Whether you face a divorce or separation from your child’s other parent, you likely know how important it is for you to be able to provide for your child despite the split. Between matters like financial needs, everyday growth and emotional support, the demands in your role as a parent may seriously change following the establishment of child custody arrangements.
So, how do you adapt to such change when, as a professional, you devote so much time and energy to making money on behalf of your family? More importantly, how can you show a Texas family court that you are capable of devoting time to your child? Consider the following tips as you plan with your attorney:
- Understand you are not alone in this: Knowing you are likely not the only one with the child’s best interests at heart may open you up to empathizing with a judge and your ex-spouse, which may help both sides come to a beneficial arrangement for your child.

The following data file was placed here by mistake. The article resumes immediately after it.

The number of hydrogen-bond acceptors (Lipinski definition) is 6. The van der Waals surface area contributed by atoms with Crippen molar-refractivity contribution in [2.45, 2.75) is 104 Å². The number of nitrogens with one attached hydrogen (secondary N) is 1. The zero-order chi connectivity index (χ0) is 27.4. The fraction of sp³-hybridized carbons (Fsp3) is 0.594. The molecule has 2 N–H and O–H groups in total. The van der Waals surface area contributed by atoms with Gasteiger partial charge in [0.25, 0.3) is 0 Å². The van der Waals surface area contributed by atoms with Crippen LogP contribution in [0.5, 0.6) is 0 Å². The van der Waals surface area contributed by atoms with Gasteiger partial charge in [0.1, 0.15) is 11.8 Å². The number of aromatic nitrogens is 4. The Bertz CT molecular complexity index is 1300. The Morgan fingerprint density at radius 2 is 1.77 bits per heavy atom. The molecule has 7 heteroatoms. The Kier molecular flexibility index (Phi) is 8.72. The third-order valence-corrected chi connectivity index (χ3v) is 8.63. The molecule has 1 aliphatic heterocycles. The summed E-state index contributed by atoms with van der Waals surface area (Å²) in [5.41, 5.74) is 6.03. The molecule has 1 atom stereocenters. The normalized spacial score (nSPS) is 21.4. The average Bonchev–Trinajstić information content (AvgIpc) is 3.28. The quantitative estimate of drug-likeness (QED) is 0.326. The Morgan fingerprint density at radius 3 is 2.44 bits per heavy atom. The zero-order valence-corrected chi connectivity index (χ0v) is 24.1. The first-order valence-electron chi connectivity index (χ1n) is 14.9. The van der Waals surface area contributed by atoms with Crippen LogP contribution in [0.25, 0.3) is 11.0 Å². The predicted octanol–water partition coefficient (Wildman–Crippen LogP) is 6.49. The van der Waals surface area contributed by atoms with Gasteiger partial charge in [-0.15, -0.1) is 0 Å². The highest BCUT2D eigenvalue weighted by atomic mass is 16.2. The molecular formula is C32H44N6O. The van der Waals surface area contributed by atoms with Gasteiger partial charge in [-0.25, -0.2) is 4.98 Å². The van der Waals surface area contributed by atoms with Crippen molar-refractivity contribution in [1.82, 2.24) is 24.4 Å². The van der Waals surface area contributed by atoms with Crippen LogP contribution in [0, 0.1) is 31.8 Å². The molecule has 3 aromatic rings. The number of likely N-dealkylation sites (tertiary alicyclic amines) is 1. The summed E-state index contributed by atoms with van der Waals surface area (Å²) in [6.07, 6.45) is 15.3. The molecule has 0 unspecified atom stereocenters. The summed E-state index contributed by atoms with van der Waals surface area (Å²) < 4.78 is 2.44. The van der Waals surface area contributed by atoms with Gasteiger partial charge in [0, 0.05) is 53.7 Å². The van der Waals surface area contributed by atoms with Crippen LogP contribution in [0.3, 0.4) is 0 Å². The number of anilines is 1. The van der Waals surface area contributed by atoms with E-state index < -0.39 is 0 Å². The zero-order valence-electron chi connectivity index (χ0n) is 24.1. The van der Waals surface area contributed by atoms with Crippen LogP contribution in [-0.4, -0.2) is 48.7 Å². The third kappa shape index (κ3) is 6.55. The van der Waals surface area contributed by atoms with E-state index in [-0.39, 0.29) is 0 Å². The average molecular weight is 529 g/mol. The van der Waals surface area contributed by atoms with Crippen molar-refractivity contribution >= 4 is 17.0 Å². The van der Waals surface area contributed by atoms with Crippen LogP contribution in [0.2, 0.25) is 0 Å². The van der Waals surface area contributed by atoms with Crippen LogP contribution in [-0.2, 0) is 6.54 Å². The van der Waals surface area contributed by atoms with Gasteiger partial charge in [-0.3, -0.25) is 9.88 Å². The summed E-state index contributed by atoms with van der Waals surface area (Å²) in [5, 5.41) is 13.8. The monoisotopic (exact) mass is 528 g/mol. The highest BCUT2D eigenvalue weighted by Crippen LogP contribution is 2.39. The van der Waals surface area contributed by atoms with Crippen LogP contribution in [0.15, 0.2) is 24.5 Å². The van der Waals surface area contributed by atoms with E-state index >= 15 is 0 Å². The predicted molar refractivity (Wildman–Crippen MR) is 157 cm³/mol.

- Free up your schedule when possible: Does your boss know things will be changing for you soon? Perhaps you should talk to them about opening some time so that you may attend your child’s extracurricular activities or give them rides to and from school. Furthermore, it may help your case to be more proactive about planning ahead schedule-wise.
- Have realistic expectations: The perfect divorce or separation simply does not exist, and it may take some personal adjustment for you moving forward with a new parenting dynamic. Set realistic goals and expectations for what you can get accomplished during your split. Consider how many days do you want to see your kid vs. how many days are you able to see them. This goes for parents in a joint or sole custody arrangement.
Your child deserves as much of you as you can provide them, and there are ways to support them on all levels and still maintain your career. It all starts with preparation.